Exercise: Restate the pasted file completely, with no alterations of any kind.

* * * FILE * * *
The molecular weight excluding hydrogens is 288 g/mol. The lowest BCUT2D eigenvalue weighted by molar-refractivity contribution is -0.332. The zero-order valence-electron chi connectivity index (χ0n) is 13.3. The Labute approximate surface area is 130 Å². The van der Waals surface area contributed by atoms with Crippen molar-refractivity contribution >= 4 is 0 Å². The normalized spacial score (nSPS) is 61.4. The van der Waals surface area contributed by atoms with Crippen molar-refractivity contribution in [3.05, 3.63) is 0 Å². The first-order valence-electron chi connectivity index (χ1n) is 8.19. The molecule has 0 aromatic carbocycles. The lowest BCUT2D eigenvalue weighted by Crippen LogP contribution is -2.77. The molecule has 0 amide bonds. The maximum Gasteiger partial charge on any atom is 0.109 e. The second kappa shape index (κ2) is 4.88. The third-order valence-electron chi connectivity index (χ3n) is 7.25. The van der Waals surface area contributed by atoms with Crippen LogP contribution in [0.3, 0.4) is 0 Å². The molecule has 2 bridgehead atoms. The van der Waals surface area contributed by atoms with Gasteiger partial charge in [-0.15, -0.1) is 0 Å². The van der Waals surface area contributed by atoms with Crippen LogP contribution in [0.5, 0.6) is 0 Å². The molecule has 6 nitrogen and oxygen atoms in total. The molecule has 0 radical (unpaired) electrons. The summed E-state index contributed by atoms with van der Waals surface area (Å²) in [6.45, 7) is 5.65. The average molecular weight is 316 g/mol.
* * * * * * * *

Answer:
The molecular weight excluding hydrogens is 288 g/mol. The lowest BCUT2D eigenvalue weighted by molar-refractivity contribution is -0.332. The zero-order valence-electron chi connectivity index (χ0n) is 13.3. The Labute approximate surface area is 130 Å². The van der Waals surface area contributed by atoms with Crippen molar-refractivity contribution >= 4 is 0 Å². The normalized spacial score (nSPS) is 61.4. The van der Waals surface area contributed by atoms with Crippen molar-refractivity contribution in [3.05, 3.63) is 0 Å². The first-order valence-electron chi connectivity index (χ1n) is 8.19. The molecule has 0 aromatic carbocycles. The lowest BCUT2D eigenvalue weighted by Crippen LogP contribution is -2.77. The molecule has 0 amide bonds. The maximum Gasteiger partial charge on any atom is 0.109 e. The second kappa shape index (κ2) is 4.88. The third-order valence-electron chi connectivity index (χ3n) is 7.25. The van der Waals surface area contributed by atoms with Crippen LogP contribution in [0.3, 0.4) is 0 Å². The molecule has 2 bridgehead atoms. The van der Waals surface area contributed by atoms with Gasteiger partial charge in [-0.15, -0.1) is 0 Å². The van der Waals surface area contributed by atoms with Crippen LogP contribution in [0.5, 0.6) is 0 Å². The molecule has 6 nitrogen and oxygen atoms in total. The molecule has 0 radical (unpaired) electrons. The summed E-state index contributed by atoms with van der Waals surface area (Å²) in [6.45, 7) is 5.65. The average molecular weight is 316 g/mol.